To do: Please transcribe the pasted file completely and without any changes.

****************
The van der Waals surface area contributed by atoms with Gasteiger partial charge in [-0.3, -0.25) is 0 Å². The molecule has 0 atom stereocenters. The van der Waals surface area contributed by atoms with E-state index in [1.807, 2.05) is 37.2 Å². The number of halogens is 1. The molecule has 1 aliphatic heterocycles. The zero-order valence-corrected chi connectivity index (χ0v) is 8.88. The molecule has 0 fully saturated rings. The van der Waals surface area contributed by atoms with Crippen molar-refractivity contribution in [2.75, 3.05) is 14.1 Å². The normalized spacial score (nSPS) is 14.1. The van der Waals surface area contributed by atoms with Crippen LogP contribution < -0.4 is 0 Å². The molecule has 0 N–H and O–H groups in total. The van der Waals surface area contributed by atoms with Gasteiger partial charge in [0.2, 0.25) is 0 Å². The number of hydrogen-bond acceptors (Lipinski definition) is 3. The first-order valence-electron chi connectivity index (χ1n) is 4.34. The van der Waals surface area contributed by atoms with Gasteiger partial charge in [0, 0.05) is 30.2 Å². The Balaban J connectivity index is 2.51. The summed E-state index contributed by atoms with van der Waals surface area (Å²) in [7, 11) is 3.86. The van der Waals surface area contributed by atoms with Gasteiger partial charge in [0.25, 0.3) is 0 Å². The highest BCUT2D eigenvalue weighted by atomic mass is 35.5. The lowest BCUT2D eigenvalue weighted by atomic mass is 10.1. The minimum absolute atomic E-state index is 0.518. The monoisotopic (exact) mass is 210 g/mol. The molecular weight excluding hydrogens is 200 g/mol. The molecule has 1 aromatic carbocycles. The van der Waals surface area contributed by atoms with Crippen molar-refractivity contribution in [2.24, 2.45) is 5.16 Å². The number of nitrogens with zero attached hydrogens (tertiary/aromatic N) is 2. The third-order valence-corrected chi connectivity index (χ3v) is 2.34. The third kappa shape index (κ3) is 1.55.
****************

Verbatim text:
The van der Waals surface area contributed by atoms with Gasteiger partial charge in [-0.3, -0.25) is 0 Å². The molecule has 0 atom stereocenters. The van der Waals surface area contributed by atoms with E-state index in [1.807, 2.05) is 37.2 Å². The number of halogens is 1. The molecule has 1 aliphatic heterocycles. The zero-order valence-corrected chi connectivity index (χ0v) is 8.88. The molecule has 0 fully saturated rings. The van der Waals surface area contributed by atoms with Crippen molar-refractivity contribution in [2.75, 3.05) is 14.1 Å². The normalized spacial score (nSPS) is 14.1. The van der Waals surface area contributed by atoms with Crippen LogP contribution < -0.4 is 0 Å². The molecule has 0 N–H and O–H groups in total. The van der Waals surface area contributed by atoms with Gasteiger partial charge in [0.2, 0.25) is 0 Å². The number of hydrogen-bond acceptors (Lipinski definition) is 3. The first-order valence-electron chi connectivity index (χ1n) is 4.34. The van der Waals surface area contributed by atoms with Gasteiger partial charge in [0, 0.05) is 30.2 Å². The Balaban J connectivity index is 2.51. The summed E-state index contributed by atoms with van der Waals surface area (Å²) in [7, 11) is 3.86. The van der Waals surface area contributed by atoms with Gasteiger partial charge in [0.25, 0.3) is 0 Å². The highest BCUT2D eigenvalue weighted by atomic mass is 35.5. The lowest BCUT2D eigenvalue weighted by atomic mass is 10.1. The minimum absolute atomic E-state index is 0.518. The monoisotopic (exact) mass is 210 g/mol. The molecular weight excluding hydrogens is 200 g/mol. The molecule has 1 aromatic carbocycles. The van der Waals surface area contributed by atoms with Crippen molar-refractivity contribution in [2.24, 2.45) is 5.16 Å². The number of nitrogens with zero attached hydrogens (tertiary/aromatic N) is 2. The third-order valence-corrected chi connectivity index (χ3v) is 2.34. The third kappa shape index (κ3) is 1.55.